The Kingdom of Meroe straddled the Nile in what is now known as Nubia from as far north as Aswan in Egypt to the present–day location of Khartoum in Sudan (see Map 1). Its principal language, Meroitic, was not just spoken but, from the third century BC until the fourth century AD, written as well. The kings and queens of this kingdom once proclaimed themselves pharaohs of Higher and Lower Egypt and, from the end of the third millennium BC, became the last rulers in antiquity to reign on Sudanese soil.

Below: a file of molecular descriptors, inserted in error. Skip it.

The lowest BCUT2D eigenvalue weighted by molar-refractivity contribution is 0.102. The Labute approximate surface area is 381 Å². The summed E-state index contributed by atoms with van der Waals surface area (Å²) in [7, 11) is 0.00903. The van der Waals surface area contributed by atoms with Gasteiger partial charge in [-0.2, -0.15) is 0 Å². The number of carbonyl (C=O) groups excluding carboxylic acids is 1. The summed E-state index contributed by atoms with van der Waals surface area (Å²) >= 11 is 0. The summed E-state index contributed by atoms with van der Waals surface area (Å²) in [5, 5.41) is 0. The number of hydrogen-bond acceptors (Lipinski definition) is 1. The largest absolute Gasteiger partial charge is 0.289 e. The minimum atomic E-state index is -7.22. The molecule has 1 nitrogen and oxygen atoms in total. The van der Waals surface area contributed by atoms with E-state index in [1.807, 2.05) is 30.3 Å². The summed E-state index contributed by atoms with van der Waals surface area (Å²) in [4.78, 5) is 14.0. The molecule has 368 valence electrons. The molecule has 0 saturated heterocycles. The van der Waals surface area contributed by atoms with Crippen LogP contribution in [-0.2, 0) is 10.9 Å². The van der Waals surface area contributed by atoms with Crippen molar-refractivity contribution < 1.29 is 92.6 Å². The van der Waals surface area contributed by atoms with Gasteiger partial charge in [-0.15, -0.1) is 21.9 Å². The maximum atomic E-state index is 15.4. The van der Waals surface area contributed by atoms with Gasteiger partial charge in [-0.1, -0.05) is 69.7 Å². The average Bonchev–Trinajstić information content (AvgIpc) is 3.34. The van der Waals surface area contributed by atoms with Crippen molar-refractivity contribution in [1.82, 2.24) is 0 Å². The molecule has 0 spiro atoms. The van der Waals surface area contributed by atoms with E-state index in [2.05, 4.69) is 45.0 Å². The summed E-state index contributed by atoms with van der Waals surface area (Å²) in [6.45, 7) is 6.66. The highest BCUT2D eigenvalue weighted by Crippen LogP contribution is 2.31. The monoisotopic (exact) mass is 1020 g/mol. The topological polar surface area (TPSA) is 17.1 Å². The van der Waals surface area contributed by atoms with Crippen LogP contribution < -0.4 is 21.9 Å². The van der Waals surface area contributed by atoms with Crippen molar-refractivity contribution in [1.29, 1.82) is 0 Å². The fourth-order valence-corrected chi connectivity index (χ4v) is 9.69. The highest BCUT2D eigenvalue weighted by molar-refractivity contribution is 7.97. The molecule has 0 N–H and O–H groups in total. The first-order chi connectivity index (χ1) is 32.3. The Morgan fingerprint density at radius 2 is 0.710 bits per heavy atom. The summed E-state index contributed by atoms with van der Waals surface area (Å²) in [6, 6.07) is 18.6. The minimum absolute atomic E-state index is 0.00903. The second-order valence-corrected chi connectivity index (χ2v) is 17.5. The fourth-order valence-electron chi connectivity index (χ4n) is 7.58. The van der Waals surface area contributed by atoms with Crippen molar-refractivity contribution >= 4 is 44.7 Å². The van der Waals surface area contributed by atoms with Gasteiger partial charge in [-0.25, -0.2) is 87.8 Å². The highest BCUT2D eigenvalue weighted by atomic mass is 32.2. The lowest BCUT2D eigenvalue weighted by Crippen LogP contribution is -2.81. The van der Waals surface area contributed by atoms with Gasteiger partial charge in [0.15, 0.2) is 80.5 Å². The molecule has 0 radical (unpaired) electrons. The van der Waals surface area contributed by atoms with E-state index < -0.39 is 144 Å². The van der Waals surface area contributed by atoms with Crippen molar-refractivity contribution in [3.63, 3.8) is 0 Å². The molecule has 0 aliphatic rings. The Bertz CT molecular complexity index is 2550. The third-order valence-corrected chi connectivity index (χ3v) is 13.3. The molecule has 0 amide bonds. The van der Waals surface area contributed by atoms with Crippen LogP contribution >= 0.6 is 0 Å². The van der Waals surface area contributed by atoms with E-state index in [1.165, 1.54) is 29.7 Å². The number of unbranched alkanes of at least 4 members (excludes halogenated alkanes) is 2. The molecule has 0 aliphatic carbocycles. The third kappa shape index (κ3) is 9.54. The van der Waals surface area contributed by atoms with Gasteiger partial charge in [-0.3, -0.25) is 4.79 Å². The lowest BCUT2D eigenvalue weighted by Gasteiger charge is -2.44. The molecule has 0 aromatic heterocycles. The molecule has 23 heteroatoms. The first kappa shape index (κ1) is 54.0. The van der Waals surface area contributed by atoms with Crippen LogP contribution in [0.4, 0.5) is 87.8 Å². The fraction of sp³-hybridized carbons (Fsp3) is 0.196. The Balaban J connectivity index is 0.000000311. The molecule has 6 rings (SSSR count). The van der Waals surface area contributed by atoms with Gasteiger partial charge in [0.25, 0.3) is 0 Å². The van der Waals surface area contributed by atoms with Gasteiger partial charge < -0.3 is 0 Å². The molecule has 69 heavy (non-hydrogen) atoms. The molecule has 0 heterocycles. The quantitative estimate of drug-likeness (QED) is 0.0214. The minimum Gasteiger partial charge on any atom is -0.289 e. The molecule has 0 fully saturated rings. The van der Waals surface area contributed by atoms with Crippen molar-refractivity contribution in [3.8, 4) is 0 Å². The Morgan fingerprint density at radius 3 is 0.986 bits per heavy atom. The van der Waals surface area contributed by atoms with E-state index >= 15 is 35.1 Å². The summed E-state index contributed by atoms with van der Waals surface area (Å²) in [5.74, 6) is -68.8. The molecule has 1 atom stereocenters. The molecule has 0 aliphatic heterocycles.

Centuries earlier the Egyptian monarchs of the Middle Kingdom had already encountered a new political entity south of the second cataract and called it “Kush.” They mentioned the region and the names of its rulers in Egyptian texts. Although the precise location of Kush is not clear from the earliest attestations, the term itself quickly became associated with the first great state in black Africa, the Kingdom of Kerma, which developed between 2450 and 1500 BC around the third cataract. The Egyptian expansion by the Eighteenth Dynasty (1550–1295 BC) colonized this area, an occupation that lasted for more than five centuries, during which the Kushites lost their independence but gained contact with a civilization that would have a lasting influence on their culture.